Students who raised money to go understand but are disappointedCruise missiles in Iraq shot down more than Baghdad's spires Wednesday. They also shot down Astoria students' hopes for travel to Germany.
A group of 16 Astoria High School students had planned to visit Waldorf for an eight-day trip that was to begin April 2. Wednesday morning, school leaders canceled the trip due to the war in Iraq.
"The main concern is safety and the unknown considering the world's situation," said Superintendent Larry McMacken.
Jane Roberts, language arts teacher and a chaperone for the trip, said teachers worried about bringing American students into another country.
"We're not sure what the terrorist repercussions will be from the war," Roberts said.
Although people involved were disappointed, the school couldn't take the risk, she said.
"We decided it was pretty much an unprecedented war and we don't know what's going to happen," Roberts said. "It probably wouldn't be a problem, but ... it's not a time to get too risky with other people's children."
Students also planned to visit Heidelberg and Southern France on day trips.
Junior Addy Rutter said she had discussed the risk with her parents.
"We knew this was a possibility and we were still willing to go," Rutter said, noting she was disappointed in the school leaders' decision.
Rutter said the flight cost is nonrefundable, although she may be able to exchange it for another flight this year.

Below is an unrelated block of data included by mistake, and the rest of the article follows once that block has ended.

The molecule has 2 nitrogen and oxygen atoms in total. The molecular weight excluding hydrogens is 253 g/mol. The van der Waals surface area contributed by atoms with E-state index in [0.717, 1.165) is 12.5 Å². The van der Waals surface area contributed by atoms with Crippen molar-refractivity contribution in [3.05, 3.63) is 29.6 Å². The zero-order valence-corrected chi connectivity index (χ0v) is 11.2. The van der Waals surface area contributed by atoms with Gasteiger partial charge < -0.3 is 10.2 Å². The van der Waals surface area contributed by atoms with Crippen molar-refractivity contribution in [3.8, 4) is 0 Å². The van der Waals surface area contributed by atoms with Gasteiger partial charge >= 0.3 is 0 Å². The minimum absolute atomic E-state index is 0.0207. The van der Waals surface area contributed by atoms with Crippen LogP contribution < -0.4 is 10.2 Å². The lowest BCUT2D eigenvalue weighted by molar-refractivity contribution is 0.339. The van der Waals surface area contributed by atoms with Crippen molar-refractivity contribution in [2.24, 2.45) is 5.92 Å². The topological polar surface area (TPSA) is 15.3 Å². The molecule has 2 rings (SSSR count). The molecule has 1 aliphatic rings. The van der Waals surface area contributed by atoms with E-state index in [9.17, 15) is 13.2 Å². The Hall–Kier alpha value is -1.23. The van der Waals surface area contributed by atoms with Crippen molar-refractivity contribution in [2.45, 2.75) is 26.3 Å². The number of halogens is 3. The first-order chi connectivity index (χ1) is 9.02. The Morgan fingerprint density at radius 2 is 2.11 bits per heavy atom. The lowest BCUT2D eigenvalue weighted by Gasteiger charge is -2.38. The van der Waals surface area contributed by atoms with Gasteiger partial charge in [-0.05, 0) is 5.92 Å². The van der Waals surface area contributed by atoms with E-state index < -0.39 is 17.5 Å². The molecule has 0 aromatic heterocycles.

Students paid $650 for the trip and would have stayed with host families.
"I worked at Dairy Queen for half of that money," Rutter protested. She had already exchanged some money for Euros, the currency in the European Union. A few of the chaperones, including retired math teacher Bob Landwehr, will still visit Waldorf.
"We feel it is still safe to travel," Landwehr said. "We're flying directly from Portland to Frankfurt. We know that the Frankfurt airport is very secure."
Landwehr visited Waldorf during the Persian Gulf War. "It's almost like deja vu," he said.
Students have visited Waldorf, Astoria's sister city, almost every year since 1983.
The town has between 14 and 15,000 people, but is more densely populated than Astoria. Last year, during the Regatta celebrations, six city council members and the mayor visited Astoria.
Waldorf students regularly visit Astoria, and Landwehr has visited several times as well. He and his wife usually stay with host families.
"Over the years of doing this, we've established great relationships with them."